As the medical community has responded to the COVID-19 pandemic, a number of conspiracy theories and misinformation campaigns about the vaccines being developed have propagated. In some instances, some anti-abortion pundits have — perhaps mistakenly — spread the story that the vaccines were developed using tissue from aborted fetuses. Religious leaders are speaking out and telling those under their care that receiving the vaccines being distributed in the U.S. is not a moral compromise.
One outspoken foe of abortion based in Dallas, Southern Baptist megachurch pastor Robert Jeffress, has called the vaccines a “present from God.”
“To ask God for help but then refuse the vaccine makes no more sense than calling 911 when your house is on fire, but refusing to allow the firemen in,” Jeffress said via email. “There is no legitimate faith-based reason for refusing to take the vaccine.”
The Rev. Al Mohler, president of the Southern Baptist Theological Seminary, also has celebrated their development.
“I will take it not only for what I hope will be the good of my own health, but for others as well,” he said on his website.
The U.S. Conference of Catholic Bishops, which says fighting abortion is its “preeminent” priority, said last month that getting vaccinated against the coronavirus “ought to be understood as an act of charity toward the other members of our community,” according to a statement by the chairmen of its Committee on Doctrine and Committee on Pro-Life Activities.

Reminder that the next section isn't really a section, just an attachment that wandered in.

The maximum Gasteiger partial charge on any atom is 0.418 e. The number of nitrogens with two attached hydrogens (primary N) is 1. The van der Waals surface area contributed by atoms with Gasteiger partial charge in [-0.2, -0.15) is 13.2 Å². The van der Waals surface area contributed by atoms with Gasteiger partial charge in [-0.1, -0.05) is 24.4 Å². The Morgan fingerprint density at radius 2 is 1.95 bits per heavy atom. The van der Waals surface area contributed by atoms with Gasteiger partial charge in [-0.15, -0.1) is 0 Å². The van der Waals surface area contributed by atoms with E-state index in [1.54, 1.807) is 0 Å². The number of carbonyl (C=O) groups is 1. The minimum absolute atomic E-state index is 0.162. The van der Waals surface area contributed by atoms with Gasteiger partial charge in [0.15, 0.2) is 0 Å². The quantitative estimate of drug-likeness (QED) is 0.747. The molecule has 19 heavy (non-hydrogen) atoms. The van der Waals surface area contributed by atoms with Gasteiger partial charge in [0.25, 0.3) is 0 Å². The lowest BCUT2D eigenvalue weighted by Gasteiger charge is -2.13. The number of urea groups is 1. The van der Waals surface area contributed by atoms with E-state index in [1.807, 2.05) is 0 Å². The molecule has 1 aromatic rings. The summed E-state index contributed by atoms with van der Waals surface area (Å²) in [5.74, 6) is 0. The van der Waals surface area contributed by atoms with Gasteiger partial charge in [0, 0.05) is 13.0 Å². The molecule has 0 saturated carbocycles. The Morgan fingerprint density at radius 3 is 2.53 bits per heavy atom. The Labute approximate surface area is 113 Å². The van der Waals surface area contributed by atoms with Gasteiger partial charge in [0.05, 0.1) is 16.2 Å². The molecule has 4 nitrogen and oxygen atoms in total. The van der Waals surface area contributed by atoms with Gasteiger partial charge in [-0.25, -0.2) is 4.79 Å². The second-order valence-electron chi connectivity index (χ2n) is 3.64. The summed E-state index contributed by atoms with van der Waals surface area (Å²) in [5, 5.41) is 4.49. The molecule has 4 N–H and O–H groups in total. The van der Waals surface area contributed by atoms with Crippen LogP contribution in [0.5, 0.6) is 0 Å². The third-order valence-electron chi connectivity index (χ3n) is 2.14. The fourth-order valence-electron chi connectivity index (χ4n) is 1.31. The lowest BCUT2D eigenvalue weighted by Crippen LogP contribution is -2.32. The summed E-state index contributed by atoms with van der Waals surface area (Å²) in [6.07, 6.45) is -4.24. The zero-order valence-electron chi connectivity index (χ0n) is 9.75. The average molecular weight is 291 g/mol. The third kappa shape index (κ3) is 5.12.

Notably, the worldwide leadership of the Roman Catholic Church has noted that the fetal cell lines that were used in the development of one vaccine — AztroZenica — were not newly aborted cells, but were instead clones of cells taken in the 1970s. The Pfizer and Moderna vaccines were developed using a different method.
On a global level, the Vatican has issued guidelines largely similar to those from the U.S. bishops, declaring it morally acceptable for Catholics to receive COVID-19 vaccines based on research that used cells derived from aborted fetuses.
One difference: It didn’t name or give details about specific vaccines. The Vatican plans to use the Pfizer vaccine starting this week for employees and their families, and Pope Francis — in an interview with an Italian broadcaster being aired this weekend — said he has an appointment to be vaccinated.
The Vatican has suggested it is wrong to refuse a vaccine based solely on the abortion objection, since refusal “may also result in a risk to others.”
Nicanor Austriaco, a molecular biologist and Catholic priest who teaches at universities in the U.S. and the Philippines, said the Vatican has appropriately addressed faith-based concerns about vaccines indirectly connected to research that used aborted fetal cells.
“The moral evil being contemplated here” took place in the 1970s when the original cell line was created, Austriaco said, “and it is remote.”
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